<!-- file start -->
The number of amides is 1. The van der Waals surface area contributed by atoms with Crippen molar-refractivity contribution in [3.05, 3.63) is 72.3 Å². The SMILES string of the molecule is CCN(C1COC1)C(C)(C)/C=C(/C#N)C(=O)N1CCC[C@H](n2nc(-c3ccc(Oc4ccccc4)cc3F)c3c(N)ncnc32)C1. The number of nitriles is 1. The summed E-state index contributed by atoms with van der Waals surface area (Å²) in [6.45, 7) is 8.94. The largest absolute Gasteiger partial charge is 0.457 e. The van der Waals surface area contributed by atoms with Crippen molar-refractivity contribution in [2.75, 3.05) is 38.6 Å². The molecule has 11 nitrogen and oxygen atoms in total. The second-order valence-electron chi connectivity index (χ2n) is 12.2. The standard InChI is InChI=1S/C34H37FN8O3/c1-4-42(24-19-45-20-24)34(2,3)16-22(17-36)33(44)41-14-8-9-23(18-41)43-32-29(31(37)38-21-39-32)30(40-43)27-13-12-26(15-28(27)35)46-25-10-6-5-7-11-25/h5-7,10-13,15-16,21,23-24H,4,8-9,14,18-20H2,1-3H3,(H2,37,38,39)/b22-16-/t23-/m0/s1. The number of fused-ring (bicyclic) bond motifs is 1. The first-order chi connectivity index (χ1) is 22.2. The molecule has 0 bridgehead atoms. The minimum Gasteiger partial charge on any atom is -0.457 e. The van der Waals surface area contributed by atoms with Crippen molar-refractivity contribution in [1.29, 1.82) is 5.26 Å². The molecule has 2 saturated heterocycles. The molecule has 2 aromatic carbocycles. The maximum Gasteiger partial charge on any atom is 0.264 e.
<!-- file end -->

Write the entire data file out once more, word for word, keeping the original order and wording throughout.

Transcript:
The number of amides is 1. The van der Waals surface area contributed by atoms with Crippen molar-refractivity contribution in [3.05, 3.63) is 72.3 Å². The SMILES string of the molecule is CCN(C1COC1)C(C)(C)/C=C(/C#N)C(=O)N1CCC[C@H](n2nc(-c3ccc(Oc4ccccc4)cc3F)c3c(N)ncnc32)C1. The number of nitriles is 1. The summed E-state index contributed by atoms with van der Waals surface area (Å²) in [6.45, 7) is 8.94. The largest absolute Gasteiger partial charge is 0.457 e. The van der Waals surface area contributed by atoms with Crippen molar-refractivity contribution in [2.75, 3.05) is 38.6 Å². The molecule has 11 nitrogen and oxygen atoms in total. The second-order valence-electron chi connectivity index (χ2n) is 12.2. The standard InChI is InChI=1S/C34H37FN8O3/c1-4-42(24-19-45-20-24)34(2,3)16-22(17-36)33(44)41-14-8-9-23(18-41)43-32-29(31(37)38-21-39-32)30(40-43)27-13-12-26(15-28(27)35)46-25-10-6-5-7-11-25/h5-7,10-13,15-16,21,23-24H,4,8-9,14,18-20H2,1-3H3,(H2,37,38,39)/b22-16-/t23-/m0/s1. The number of fused-ring (bicyclic) bond motifs is 1. The first-order chi connectivity index (χ1) is 22.2. The molecule has 0 bridgehead atoms. The minimum Gasteiger partial charge on any atom is -0.457 e. The van der Waals surface area contributed by atoms with Crippen molar-refractivity contribution in [1.29, 1.82) is 5.26 Å². The molecule has 2 saturated heterocycles. The molecule has 2 aromatic carbocycles. The maximum Gasteiger partial charge on any atom is 0.264 e.